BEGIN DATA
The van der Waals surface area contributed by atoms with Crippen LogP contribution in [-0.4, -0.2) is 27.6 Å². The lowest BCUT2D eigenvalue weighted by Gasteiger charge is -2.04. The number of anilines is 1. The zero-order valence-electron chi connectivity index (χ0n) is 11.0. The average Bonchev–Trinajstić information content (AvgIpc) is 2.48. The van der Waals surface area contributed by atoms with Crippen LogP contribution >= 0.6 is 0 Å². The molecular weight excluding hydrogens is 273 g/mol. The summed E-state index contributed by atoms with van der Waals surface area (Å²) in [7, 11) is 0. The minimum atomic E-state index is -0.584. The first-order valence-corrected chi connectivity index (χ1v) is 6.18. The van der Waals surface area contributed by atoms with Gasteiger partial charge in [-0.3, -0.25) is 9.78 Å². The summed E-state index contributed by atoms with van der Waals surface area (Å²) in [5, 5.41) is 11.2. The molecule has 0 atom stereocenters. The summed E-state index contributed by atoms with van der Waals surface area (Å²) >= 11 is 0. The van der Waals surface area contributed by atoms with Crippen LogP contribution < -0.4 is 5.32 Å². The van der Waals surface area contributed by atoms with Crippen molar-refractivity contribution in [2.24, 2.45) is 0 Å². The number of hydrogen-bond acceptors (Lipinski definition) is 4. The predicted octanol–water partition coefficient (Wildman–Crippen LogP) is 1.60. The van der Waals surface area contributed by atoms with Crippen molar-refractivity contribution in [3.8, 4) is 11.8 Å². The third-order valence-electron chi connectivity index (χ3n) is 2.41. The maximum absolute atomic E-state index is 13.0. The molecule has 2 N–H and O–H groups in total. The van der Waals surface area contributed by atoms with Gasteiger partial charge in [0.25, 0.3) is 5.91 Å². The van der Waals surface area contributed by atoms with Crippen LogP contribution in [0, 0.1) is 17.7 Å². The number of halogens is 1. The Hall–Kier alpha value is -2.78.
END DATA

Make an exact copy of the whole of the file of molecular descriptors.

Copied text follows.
The van der Waals surface area contributed by atoms with Crippen LogP contribution in [-0.4, -0.2) is 27.6 Å². The lowest BCUT2D eigenvalue weighted by Gasteiger charge is -2.04. The number of anilines is 1. The zero-order valence-electron chi connectivity index (χ0n) is 11.0. The average Bonchev–Trinajstić information content (AvgIpc) is 2.48. The van der Waals surface area contributed by atoms with Crippen LogP contribution >= 0.6 is 0 Å². The molecular weight excluding hydrogens is 273 g/mol. The summed E-state index contributed by atoms with van der Waals surface area (Å²) in [7, 11) is 0. The minimum atomic E-state index is -0.584. The first-order valence-corrected chi connectivity index (χ1v) is 6.18. The van der Waals surface area contributed by atoms with Gasteiger partial charge in [-0.3, -0.25) is 9.78 Å². The summed E-state index contributed by atoms with van der Waals surface area (Å²) in [5, 5.41) is 11.2. The molecule has 0 atom stereocenters. The summed E-state index contributed by atoms with van der Waals surface area (Å²) >= 11 is 0. The van der Waals surface area contributed by atoms with Crippen LogP contribution < -0.4 is 5.32 Å². The van der Waals surface area contributed by atoms with Crippen molar-refractivity contribution in [2.24, 2.45) is 0 Å². The number of hydrogen-bond acceptors (Lipinski definition) is 4. The predicted octanol–water partition coefficient (Wildman–Crippen LogP) is 1.60. The van der Waals surface area contributed by atoms with Crippen molar-refractivity contribution in [3.8, 4) is 11.8 Å². The third-order valence-electron chi connectivity index (χ3n) is 2.41. The maximum absolute atomic E-state index is 13.0. The molecule has 2 N–H and O–H groups in total. The van der Waals surface area contributed by atoms with Gasteiger partial charge in [0.25, 0.3) is 5.91 Å². The van der Waals surface area contributed by atoms with Crippen LogP contribution in [0, 0.1) is 17.7 Å². The number of halogens is 1. The Hall–Kier alpha value is -2.78.